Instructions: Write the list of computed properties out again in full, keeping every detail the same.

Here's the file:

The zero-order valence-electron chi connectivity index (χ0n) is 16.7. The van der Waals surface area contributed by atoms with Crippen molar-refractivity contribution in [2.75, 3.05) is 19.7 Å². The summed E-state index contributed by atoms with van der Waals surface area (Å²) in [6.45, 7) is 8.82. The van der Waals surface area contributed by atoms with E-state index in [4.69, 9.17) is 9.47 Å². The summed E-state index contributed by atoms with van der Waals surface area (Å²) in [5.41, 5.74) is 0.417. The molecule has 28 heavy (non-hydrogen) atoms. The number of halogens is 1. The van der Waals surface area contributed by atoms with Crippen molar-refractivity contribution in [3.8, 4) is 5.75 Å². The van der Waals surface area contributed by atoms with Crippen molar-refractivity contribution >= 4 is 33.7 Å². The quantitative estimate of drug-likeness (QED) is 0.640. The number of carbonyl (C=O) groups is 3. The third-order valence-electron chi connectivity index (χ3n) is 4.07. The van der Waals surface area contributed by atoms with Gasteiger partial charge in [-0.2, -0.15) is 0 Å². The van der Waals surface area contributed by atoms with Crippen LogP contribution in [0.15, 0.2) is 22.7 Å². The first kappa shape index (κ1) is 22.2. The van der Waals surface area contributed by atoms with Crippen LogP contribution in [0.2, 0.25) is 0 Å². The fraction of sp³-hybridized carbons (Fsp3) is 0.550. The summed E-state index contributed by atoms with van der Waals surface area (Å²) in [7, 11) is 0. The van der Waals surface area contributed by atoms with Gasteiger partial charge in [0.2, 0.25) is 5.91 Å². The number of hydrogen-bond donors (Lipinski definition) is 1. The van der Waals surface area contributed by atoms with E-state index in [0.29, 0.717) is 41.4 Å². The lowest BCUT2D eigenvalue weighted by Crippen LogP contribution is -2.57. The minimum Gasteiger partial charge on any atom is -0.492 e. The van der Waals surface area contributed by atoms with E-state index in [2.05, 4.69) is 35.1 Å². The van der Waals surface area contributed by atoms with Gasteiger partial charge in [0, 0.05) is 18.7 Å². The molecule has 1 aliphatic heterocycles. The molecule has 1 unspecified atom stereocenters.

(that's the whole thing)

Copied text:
The zero-order valence-electron chi connectivity index (χ0n) is 16.7. The van der Waals surface area contributed by atoms with Crippen molar-refractivity contribution in [2.75, 3.05) is 19.7 Å². The summed E-state index contributed by atoms with van der Waals surface area (Å²) in [6.45, 7) is 8.82. The van der Waals surface area contributed by atoms with E-state index in [4.69, 9.17) is 9.47 Å². The summed E-state index contributed by atoms with van der Waals surface area (Å²) in [5.41, 5.74) is 0.417. The molecule has 28 heavy (non-hydrogen) atoms. The number of halogens is 1. The van der Waals surface area contributed by atoms with Crippen molar-refractivity contribution in [3.8, 4) is 5.75 Å². The van der Waals surface area contributed by atoms with Crippen molar-refractivity contribution >= 4 is 33.7 Å². The quantitative estimate of drug-likeness (QED) is 0.640. The number of carbonyl (C=O) groups is 3. The third-order valence-electron chi connectivity index (χ3n) is 4.07. The van der Waals surface area contributed by atoms with Gasteiger partial charge in [-0.2, -0.15) is 0 Å². The van der Waals surface area contributed by atoms with Crippen LogP contribution in [0.15, 0.2) is 22.7 Å². The first kappa shape index (κ1) is 22.2. The van der Waals surface area contributed by atoms with Crippen LogP contribution in [0.2, 0.25) is 0 Å². The fraction of sp³-hybridized carbons (Fsp3) is 0.550. The summed E-state index contributed by atoms with van der Waals surface area (Å²) in [7, 11) is 0. The van der Waals surface area contributed by atoms with Gasteiger partial charge in [0.2, 0.25) is 5.91 Å². The number of hydrogen-bond donors (Lipinski definition) is 1. The van der Waals surface area contributed by atoms with E-state index in [0.29, 0.717) is 41.4 Å². The lowest BCUT2D eigenvalue weighted by Crippen LogP contribution is -2.57. The minimum Gasteiger partial charge on any atom is -0.492 e. The van der Waals surface area contributed by atoms with E-state index in [2.05, 4.69) is 35.1 Å². The van der Waals surface area contributed by atoms with Gasteiger partial charge in [0, 0.05) is 18.7 Å². The molecule has 1 aliphatic heterocycles. The molecule has 1 unspecified atom stereocenters.